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NBA rookie extension deadline forces some players, teams to handle complex issue during season


By Jon Krawczynski

THE ASSOCIATED PRESS

MINNEAPOLIS _ The clock was ticking down on Halloween night, and millions of dollars hung in the balance for Ricky Rubio and several other players who entered the NBA in 2011 and were up for extensions of their rookie contracts.

To make matters worse, they were faced with weighty decisions about their futures while regular season games were being played, leading many involved in the process to express concern about the timing of the deadline.

These are talks that could make players free agents after the season if not nailed down, and though they deserve the full attention of everyone involved, the Oct. 31 deadline means many negotiations drag into the regular season. Many hope the date will be moved up.

“It becomes very difficult,” Minnesota Timberwolves president and coach Flip Saunders said. “The league encourages you, if you got a game that night, you might want to get that thing done. It would be beneficial to have the date moved before the start of the regular season.”

Negotiations between Rubio’s representatives and the Timberwolves for a contract extension had gotten heated, and time was of the essence. If an agreement wasn’t reached by midnight, Rubio would become a restricted free agent next summer.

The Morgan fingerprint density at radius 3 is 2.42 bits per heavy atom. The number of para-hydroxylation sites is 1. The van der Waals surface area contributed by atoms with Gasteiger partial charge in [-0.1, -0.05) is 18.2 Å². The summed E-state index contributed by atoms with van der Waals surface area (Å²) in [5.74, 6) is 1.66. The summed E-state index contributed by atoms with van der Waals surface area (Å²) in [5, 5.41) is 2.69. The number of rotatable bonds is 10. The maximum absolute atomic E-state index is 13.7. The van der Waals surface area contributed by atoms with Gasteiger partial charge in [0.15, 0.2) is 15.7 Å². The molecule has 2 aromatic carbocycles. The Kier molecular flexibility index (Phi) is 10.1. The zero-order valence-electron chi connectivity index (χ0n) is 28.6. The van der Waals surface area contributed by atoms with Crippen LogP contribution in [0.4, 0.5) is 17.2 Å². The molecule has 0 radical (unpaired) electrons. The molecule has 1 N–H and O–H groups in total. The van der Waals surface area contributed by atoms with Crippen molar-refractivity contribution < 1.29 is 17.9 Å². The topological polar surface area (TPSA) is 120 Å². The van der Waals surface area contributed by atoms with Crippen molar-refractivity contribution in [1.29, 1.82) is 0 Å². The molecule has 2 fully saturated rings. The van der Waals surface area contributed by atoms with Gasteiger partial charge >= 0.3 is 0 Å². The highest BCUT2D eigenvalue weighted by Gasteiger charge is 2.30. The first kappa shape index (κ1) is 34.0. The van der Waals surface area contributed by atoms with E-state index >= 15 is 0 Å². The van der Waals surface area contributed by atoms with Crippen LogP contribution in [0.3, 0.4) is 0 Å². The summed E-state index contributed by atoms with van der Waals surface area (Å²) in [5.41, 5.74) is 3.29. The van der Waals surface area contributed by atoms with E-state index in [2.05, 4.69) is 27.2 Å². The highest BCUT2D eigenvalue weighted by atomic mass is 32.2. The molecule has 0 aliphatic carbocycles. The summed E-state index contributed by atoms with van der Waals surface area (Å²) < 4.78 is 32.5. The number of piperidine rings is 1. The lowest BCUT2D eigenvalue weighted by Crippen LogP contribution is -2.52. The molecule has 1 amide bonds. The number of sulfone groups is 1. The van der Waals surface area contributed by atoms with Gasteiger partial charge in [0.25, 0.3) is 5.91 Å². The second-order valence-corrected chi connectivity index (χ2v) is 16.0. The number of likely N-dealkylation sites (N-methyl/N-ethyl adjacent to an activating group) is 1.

He was not alone.

San Antonio’s Kawhi Leonard, Chicago’s Jimmy Butler, Cleveland’s Tristan Thompson and Golden State’s Klay Thompson were all in Rubio’s situation, trying to make major life decisions while also playing regular season games.

Rubio didn’t have to play on Oct. 31, the day he signed a four-year, $55 million extension. But he did play twice earlier in the week while the talks were ongoing, and it was a stomach-churning experience.

“There was a lot of stuff going on off the court I didn’t like,” said Rubio, now sidelined indefinitely with a severely sprained ankle. “At the end of the day, it’s business and you have to have that part.”

Chicago coach Tom Thibodeau, who watched Bulls guard Jimmy Butler deal with the issue this year, also would like to see the date moved ahead of the start of the season.

“That’s one of the great challenges of this league is you can be distracted on almost any given night with something, whether it’s the contract extensions, the back-to-backs, early start, late start, injuries,” Thibodeau said. “You want to train yourself not to fall into that trap and to be ready to go each and every day.”

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